Wednesday, August 05, 2009


This morning I wake up really early with a plaintive OneRepublic song in my head,

Come Home

Lyrics :
Hello world
Hope you're listening
Forgive me if I'm young
For speaking out of turn
There's someone I've been missing
I think that they could be
The better half of me
They're in the wrong place
trying to make it right
But I'm tired of
So I say you'll..

Come home
Come home
Cause I've been waiting for you
For so long
For so long
And right now there's a war between the vanities
But all I see is you and me
The fight for you is all I've ever known
So come home


Everything I can't be
Is everything you should be
And that's why I need you here
Everything I can't be
Is everything you should be
And that's why I need you here
So hear this now

Come home
Come home
Cause I've been waiting for you
For so long
For so long
And right now there's a war between the vanities
But all I see is you and me
The fight for you is all I've ever known
Ever known
So come home
Come home
It's an anti-war song, is the truth, or so I learned on YouTube trying to find you a link. Watch it after you read this.

This isn't a political blog, but I do have an American flag drooping over our front-room window, and I'm thinking I should bring Old Glory to the cleaners, but don't want to take it down, not even for a day. The song has nothing to do with my personal politics, fyi, I just like it. There's a love song in there somewhere. Has to be.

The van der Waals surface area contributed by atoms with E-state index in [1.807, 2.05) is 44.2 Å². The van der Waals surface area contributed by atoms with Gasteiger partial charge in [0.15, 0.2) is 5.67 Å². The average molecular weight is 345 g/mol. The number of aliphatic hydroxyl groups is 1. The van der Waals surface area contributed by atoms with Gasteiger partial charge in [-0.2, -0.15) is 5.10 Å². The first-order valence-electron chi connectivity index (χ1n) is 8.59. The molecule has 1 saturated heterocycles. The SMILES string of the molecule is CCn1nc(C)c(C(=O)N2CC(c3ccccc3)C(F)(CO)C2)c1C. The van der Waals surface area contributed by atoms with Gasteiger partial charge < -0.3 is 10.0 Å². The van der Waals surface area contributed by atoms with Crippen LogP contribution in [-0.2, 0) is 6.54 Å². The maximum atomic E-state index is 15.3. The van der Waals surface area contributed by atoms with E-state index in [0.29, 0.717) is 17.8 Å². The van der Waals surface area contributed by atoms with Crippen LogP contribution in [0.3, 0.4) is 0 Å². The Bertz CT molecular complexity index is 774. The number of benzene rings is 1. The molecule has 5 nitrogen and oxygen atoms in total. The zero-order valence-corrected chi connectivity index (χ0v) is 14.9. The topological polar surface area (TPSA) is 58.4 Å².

This post is about marital separation, and the feeling that characterizes this stage of marriage. It isn't the same as wishing someone home from a war, but usually there's missing. Emptiness defines separation, and loneliness.

With separation one of two partners has to leave home. Someone has to pack up and go or it isn't a real separation. Sometimes a spouse will leave voluntarily, walk out, close the door, and that's it, game over. Too little, too late. Therapy didn't work. The love is gone, the relationship dead, the formal beginning of the end. From here we go to dissolve the marriage, dissolution, another D word, a softer word, as in dissolve into water. Means divorce.

Feels harsh, divorce, and it is. Also lonely. Dissolution-- soft, like water.

Yet there is no limit to the cheer-leaders, family, friends, colleagues who encourage the divorce option, who have been there and profess to be quite happy about it; and so many others who have suffered abuse in marriage, who see everything in terms of abuse, who support the leaving, toast to it. Bring on the party. Here's to a new life. The old one is over. Move it along, jump to the chase; what is this no man's land, anyway. Make a decision, please; it's been three weeks.

Relationship therapists don't see separation this way, actually. We don't see it as an entre' to divorce.

First of all, we know that no matter how you label a relationship, it is never over. These reside in our heads for years and years and years, no matter how we label them, even relationships of our youth. So what is the rush to finalize the ending of a committed relationship? It isn't over until the ink is dry. Boyfriend, fiance, lover, friend, spouse, partner; what happened there, in the relationship, the meaning of that person, will not disappear with a signature.

Therapists see all kinds of separations, you should know. So we snuff out the panic when a couple nervously asks, Might it help, a little space, some time apart? This one quotes the statistic that 3 out of 4 married couples endure a separation, generally not due to abuse or neglect or even a marital problem.